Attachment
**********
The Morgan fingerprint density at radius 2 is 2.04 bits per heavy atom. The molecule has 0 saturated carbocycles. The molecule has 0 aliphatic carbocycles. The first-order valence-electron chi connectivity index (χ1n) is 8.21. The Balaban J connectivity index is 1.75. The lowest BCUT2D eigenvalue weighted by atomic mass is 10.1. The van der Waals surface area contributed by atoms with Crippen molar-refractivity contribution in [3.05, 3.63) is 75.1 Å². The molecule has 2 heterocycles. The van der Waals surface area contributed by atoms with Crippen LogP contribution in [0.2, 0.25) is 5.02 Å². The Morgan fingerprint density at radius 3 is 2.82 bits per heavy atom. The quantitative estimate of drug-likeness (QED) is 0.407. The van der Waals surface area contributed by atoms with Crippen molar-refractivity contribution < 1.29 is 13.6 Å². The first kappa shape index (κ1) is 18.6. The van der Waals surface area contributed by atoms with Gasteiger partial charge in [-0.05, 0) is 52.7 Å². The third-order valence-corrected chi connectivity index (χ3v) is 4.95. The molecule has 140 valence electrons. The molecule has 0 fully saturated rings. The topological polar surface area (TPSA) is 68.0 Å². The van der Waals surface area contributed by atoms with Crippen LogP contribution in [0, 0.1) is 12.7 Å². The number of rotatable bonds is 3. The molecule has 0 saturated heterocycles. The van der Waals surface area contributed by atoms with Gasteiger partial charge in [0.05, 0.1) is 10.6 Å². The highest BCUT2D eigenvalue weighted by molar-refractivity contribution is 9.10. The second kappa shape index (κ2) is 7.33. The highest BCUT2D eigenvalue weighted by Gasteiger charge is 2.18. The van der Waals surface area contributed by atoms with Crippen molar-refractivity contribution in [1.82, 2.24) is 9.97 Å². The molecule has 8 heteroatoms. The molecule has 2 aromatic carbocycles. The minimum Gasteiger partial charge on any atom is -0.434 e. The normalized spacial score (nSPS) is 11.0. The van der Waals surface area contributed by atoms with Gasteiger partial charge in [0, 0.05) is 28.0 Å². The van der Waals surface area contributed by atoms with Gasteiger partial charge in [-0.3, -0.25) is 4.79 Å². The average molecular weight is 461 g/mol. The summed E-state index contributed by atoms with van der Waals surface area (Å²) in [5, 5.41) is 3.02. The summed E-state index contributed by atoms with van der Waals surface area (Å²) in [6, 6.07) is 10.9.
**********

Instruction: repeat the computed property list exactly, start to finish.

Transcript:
The Morgan fingerprint density at radius 2 is 2.04 bits per heavy atom. The molecule has 0 saturated carbocycles. The molecule has 0 aliphatic carbocycles. The first-order valence-electron chi connectivity index (χ1n) is 8.21. The Balaban J connectivity index is 1.75. The lowest BCUT2D eigenvalue weighted by atomic mass is 10.1. The van der Waals surface area contributed by atoms with Crippen molar-refractivity contribution in [3.05, 3.63) is 75.1 Å². The molecule has 2 heterocycles. The van der Waals surface area contributed by atoms with Crippen LogP contribution in [0.2, 0.25) is 5.02 Å². The Morgan fingerprint density at radius 3 is 2.82 bits per heavy atom. The quantitative estimate of drug-likeness (QED) is 0.407. The van der Waals surface area contributed by atoms with Crippen molar-refractivity contribution < 1.29 is 13.6 Å². The first kappa shape index (κ1) is 18.6. The van der Waals surface area contributed by atoms with Gasteiger partial charge in [-0.05, 0) is 52.7 Å². The third-order valence-corrected chi connectivity index (χ3v) is 4.95. The molecule has 140 valence electrons. The molecule has 0 fully saturated rings. The topological polar surface area (TPSA) is 68.0 Å². The van der Waals surface area contributed by atoms with Crippen LogP contribution in [0, 0.1) is 12.7 Å². The number of rotatable bonds is 3. The molecule has 0 saturated heterocycles. The van der Waals surface area contributed by atoms with Gasteiger partial charge in [0.05, 0.1) is 10.6 Å². The highest BCUT2D eigenvalue weighted by molar-refractivity contribution is 9.10. The second kappa shape index (κ2) is 7.33. The highest BCUT2D eigenvalue weighted by Gasteiger charge is 2.18. The van der Waals surface area contributed by atoms with Crippen molar-refractivity contribution in [1.82, 2.24) is 9.97 Å². The molecule has 8 heteroatoms. The molecule has 2 aromatic carbocycles. The minimum Gasteiger partial charge on any atom is -0.434 e. The normalized spacial score (nSPS) is 11.0. The van der Waals surface area contributed by atoms with Gasteiger partial charge in [0, 0.05) is 28.0 Å². The van der Waals surface area contributed by atoms with Gasteiger partial charge in [-0.3, -0.25) is 4.79 Å². The average molecular weight is 461 g/mol. The summed E-state index contributed by atoms with van der Waals surface area (Å²) in [5, 5.41) is 3.02. The summed E-state index contributed by atoms with van der Waals surface area (Å²) in [6, 6.07) is 10.9.